The slither of a rope on stone interrupted her reverie. The knotted end slapped against the stone of the wall near them. Aki stepped forward and tugged it three times. Two jerks of the rope answered her. She tugged the line once more, followed by another jerk. She turned to the others. “This is it. Maz goes first. Ora next. Padraig and I will bring up the rear. Quick and quiet, now go!”
Aki kept a watchful eye out as the others ascended the rope, but the street where they had crouched remained deserted. No one wandered the city any more, not with the threat of the Stripies and the Choisant breathing down their necks. She smiled, not without a good reason, anyway. Then it was her turn. Like the others, Aki wore soft-soled boots, perfect for gripping the rough stones of the wall. Only Maz wore one of the Fòrsic suits. Aki rarely saw her out of one, these days.
Aki walked up the wall, using the rope to keep her upright. The position strained her stomach and her arms, but she set her jaw and continued upwards. The wind blew wisps of cloud and small rain droplets around her. The rope swayed in the stiff breeze, but by tensing her legs, Aki could keep her position. She muttered prayers to dar-Alos that the clouds not open further. Climbing the wall was hard enough. Ahead of her, Maz darted over the top of the wall and began helping to haul the rest of them up and over. As their weight left the rope, it became harder for Aki to keep her footing. She slipped. Fortunately, she kept her grip on the rope, but she swung forward and slammed her knees into the stonework.
Aki had to grit her teeth to not curse wildly. She looked up, and saw Maz’s head poke over the wall. Aki couldn’t see Maz’s expression in the darkness very well, but she saw her shake her head. Soon afterwards, the rope lurched upwards, carrying Aki with it. She ignored the indignity.
Maz and Padraig pulled her up over the wall, while Aki did her best to keep her legs from becoming more scraped that they already were. She could feel a bruise forming.
Maz helped Aki back to her feet, “should have worn a suit,” she said.
Aki shook her head. “Stealth over strength, remember?”
“I’m sure your limping will be very stealthy.”
Aki ignored her. Instead she looked over to where Ora was comforting a scared looking blond girl dressed in brown robes. “Sephina’s contact was an apprentice?” Shock warred with anger and worry in her mind. Apprentices were children! They didn’t deserve to be thrust into this conflict.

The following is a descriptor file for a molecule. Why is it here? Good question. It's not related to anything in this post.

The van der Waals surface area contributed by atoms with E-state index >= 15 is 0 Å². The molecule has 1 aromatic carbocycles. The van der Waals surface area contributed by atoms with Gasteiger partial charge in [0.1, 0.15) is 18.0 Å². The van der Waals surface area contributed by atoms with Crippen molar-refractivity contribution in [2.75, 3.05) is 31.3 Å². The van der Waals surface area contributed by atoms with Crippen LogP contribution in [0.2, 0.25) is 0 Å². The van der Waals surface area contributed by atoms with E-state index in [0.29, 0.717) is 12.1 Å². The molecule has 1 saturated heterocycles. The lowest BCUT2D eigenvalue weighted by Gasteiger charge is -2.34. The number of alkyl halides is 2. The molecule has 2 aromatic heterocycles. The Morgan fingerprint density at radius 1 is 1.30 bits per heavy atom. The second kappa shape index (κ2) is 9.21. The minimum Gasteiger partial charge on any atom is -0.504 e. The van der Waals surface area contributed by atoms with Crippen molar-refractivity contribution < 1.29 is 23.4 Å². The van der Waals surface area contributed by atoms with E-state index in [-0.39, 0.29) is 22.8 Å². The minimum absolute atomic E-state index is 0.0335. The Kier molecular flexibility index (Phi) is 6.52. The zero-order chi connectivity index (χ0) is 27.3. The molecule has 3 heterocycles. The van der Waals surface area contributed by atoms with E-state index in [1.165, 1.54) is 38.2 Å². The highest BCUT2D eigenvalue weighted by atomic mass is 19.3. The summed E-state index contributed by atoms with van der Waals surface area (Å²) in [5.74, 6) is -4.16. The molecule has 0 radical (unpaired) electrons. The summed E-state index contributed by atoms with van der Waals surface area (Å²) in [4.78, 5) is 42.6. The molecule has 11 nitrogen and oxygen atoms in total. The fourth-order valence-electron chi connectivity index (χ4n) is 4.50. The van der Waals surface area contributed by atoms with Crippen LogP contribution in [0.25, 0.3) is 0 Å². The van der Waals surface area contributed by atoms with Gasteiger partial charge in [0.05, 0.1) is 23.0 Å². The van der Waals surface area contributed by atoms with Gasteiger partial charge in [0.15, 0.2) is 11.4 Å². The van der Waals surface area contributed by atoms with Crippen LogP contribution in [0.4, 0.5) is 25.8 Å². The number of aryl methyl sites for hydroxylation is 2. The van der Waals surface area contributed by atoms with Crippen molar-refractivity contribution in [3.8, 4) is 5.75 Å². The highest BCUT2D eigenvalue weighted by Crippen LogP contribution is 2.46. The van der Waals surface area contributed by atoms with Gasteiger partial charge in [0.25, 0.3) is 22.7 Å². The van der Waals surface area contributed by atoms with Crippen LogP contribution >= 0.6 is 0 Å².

Padraig nodded. “She said there were others, but they left her to keep an eye on the rope. A group of people waiting up here in the rain is suspicious, but one small figure could be overlooked.”
Maz shook her head, her expression one of distaste, but she said nothing. Aki agreed with her, surely, they could have left someone other than a terrified girl. She watched Ora share her hip flask and nodded approval.
Ora looked up at Aki. “She says that her name is Osta,” she said. The girl glanced up too. The dram of whisky in Ora’s flask must have been showing its restorative properties. She had blond hair so light as to be almost white, and pale green eyes. She also looked to be no older than twelve, and Aki fought an urge to shake her head in condemnation. However young Osta looked, she was part of the Resistance now, and deserved to be treated as such.
“If it please you,” Osta’s voice was very quiet, Aki had to strain to hear it over the wind. “I’m to guide you to the museum.”
Padriag snorted. “We were all students here. We know where it is.”
Aki shot him a glare, but Osta didn’t appear to notice his condescending tone. “They’ve set up wards around the buildings. You need a pass-stone to get in,” she pulled a thin leather thong from beneath her robe, threaded on it was a dimly glowing crystal.
“That must make attending classes difficult,” Aki said.
Osta nodded. “The Professors have to lead us from class to class, and back to the dormitories afterwards. No wandering.”
Aki had heard security at Eolas had been tightened, but she hadn’t realized it was so strict. And it was unlikely to get better after they pilfered the museum. Well, it was a war, after all. Hopefully it would all be temporary.
She offered Osta a hand up, “Lead on.”
Visibility in the University commons was low. They appeared to be moving through a cloud, and the wind swirled grey mists everywhere. It was difficult to see more than ten feet ahead, despite the openness of the commons. It was the perfect night for getting in undetected.